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Sintesi dell'editore

In the second volume of Proust's great novel, the narrator emerges as an actor in the drama of his own life. Swann has now dwindled into a husband for his former mistress, Odette, and their daughter, Gilberte, becomes the adolescent narrator's playmate and tantalising love object.

We move from Paris to the seaside town of Balbec, from ritualised social performances to midsummer spontaneity and from Gilberte to her successor, Albertine.

In Balbec, the narrator is befriended by the painter Elstir who introduces him both to the craft of painting and to the mysterious 'little band' of girls. An artistic education is thus intricately interwoven with a journey of sexual self-discovery.

This is now the entire audiobook, not in two parts.

©2008 Marcel Proust (P)2014 Audible, Inc.

Cosa ne pensano gli iscritti

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  • beatrice
  • 04 10 2009

insomniac's dream

Proust writes marvelous stuff, but his interminable sentences can make his work difficult to read. Now, John Rowe to the rescue: he reads so sensitively, it's like listening to one's own thoughts. I was so glad to find he's started another volume of Proust's masterwork, and look forward eagerly to the second installment, and hopefully more to come. Insomniacs, take note: with Marcel Proust/James Rowe on your iPod, you may be able to jettison the Lunesta. I mean this in a good way (and I think that Proust, who wrote at night in that cork-lined room, would have approved): the narrative is absorbing, complex, seductive, and nonlinear, perfect for bedtime (or the wee hours of the night), as it hardly matters where you leave off or pick it up again.

17 su 17 utenti hanno ritenuto utile questa recensione

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  • Maggie
  • 13 10 2010

more John Rowe, s.v.p.

having now completed the second volume of proust's amazing seven volume work, i am more convinced than ever that the ONLY voice for proust's narrator is john rowe. more, please.

10 su 10 utenti hanno ritenuto utile questa recensione

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  • Rajeev A.
  • 04 02 2013

A fine reading of Proust

Rowe's performance feels less arch than Neville's. I like them both but preferred Rowe, this time around. I only wish Rowe had finished the series. Or, if he has, I wish Audible would make the rest of it available.

2 su 2 utenti hanno ritenuto utile questa recensione

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  • Donald
  • 11 01 2011

Better than hard copy

Rowe's reading is brilliant. In fact, I've found the whole work more accessible and seductive as a listen than I did as a hard-copy read, thanks in large measure to Rowe's sensitive and often illuminating performance. I can't wait for the rest of the volumes to be available.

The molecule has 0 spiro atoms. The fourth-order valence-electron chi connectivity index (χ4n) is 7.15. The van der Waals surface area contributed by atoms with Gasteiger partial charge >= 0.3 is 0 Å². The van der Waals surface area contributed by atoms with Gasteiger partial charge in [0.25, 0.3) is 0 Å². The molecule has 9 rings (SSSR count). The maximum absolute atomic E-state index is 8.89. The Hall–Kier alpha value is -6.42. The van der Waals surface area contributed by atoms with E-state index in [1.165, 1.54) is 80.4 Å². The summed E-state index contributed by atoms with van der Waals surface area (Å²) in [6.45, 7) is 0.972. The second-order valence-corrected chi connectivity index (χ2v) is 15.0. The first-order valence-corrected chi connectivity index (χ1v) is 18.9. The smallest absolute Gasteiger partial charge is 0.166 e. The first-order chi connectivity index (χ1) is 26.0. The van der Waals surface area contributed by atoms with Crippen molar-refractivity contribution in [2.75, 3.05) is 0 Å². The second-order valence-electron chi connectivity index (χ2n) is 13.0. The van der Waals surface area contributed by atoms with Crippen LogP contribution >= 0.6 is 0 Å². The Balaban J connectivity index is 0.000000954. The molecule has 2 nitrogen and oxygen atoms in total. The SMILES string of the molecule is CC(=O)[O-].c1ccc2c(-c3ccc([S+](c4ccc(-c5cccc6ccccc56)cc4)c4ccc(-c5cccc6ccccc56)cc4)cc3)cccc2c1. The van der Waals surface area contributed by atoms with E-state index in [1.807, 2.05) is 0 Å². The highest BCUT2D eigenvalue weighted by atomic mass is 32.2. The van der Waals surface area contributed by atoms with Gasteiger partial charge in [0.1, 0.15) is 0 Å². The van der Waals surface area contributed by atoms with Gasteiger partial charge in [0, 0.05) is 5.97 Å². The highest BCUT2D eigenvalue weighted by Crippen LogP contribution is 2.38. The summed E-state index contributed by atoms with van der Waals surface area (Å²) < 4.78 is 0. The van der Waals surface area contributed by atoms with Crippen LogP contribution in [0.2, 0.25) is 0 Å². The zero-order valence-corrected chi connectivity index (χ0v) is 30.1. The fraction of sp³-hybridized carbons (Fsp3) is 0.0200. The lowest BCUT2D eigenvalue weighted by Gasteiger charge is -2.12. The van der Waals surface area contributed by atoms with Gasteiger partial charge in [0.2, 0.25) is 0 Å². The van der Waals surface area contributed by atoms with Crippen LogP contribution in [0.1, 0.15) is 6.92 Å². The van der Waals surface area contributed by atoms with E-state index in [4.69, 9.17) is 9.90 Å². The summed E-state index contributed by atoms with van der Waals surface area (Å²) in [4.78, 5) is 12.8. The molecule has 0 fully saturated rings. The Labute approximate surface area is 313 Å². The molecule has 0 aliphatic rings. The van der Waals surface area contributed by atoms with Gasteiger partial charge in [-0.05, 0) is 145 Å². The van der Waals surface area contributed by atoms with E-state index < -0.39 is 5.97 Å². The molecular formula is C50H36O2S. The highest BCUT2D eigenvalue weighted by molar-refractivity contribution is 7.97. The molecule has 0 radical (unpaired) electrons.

2 su 3 utenti hanno ritenuto utile questa recensione

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  • McCoffee
  • 06 06 2017

John Rowe is the reader for Proust and Moncrief

I've finished the first two volumes on audio book, occasionally reading on Kindle with the second volume, but I find it almost easier to follow John Rowe's narrative (though I read all six volumes in the tiny-script hardbacks back in the 90s). Now I'm listening to The Guermantes' Way, with the Neville narration. Just started. Maybe I'm in the transition phase, but I really miss my friend John Rowe. He took me through the labyrinthian sentences so smoothly. Maybe I'll grow to like Neville, but at the beginning of volume three he was too fast and didn't lead me as effortlessly Rowe. Anyway, apparently there is no choice. Rowe only recorded the first two volumes. (If I'm wrong let me know).

I have not dipped into newest written translations, which are said to be really good. And after I finish this round of Proust (with the Moncrief translation), I'll start again with the contemporay one). But Moncrief is so good, so good I don't know if I'm hearing Proust or Moncrief (or Rowe). But that's the nature of translation.

Whatever the case, Proust is worth a go. He's not right for everyone. I have friends (novelist friends who can't get into it). But I can. At any rate, dive into Proust, via book, Kindle, or audio. If it doesn't stick. Take a year off. Try again. If it still doesn't stick, you have every right to quit. Reading Proust is always about TIME (among a million other things), and maybe the time is not right for you now.

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  • saly
  • 09 08 2016

"Like floating down a river..."

Beautiful book and beautifully read. I've heard reading Proust feels like floating river and I couldn't agree more. Listening to Proust however, even better!

1 su 1 utenti hanno ritenuto utile questa recensione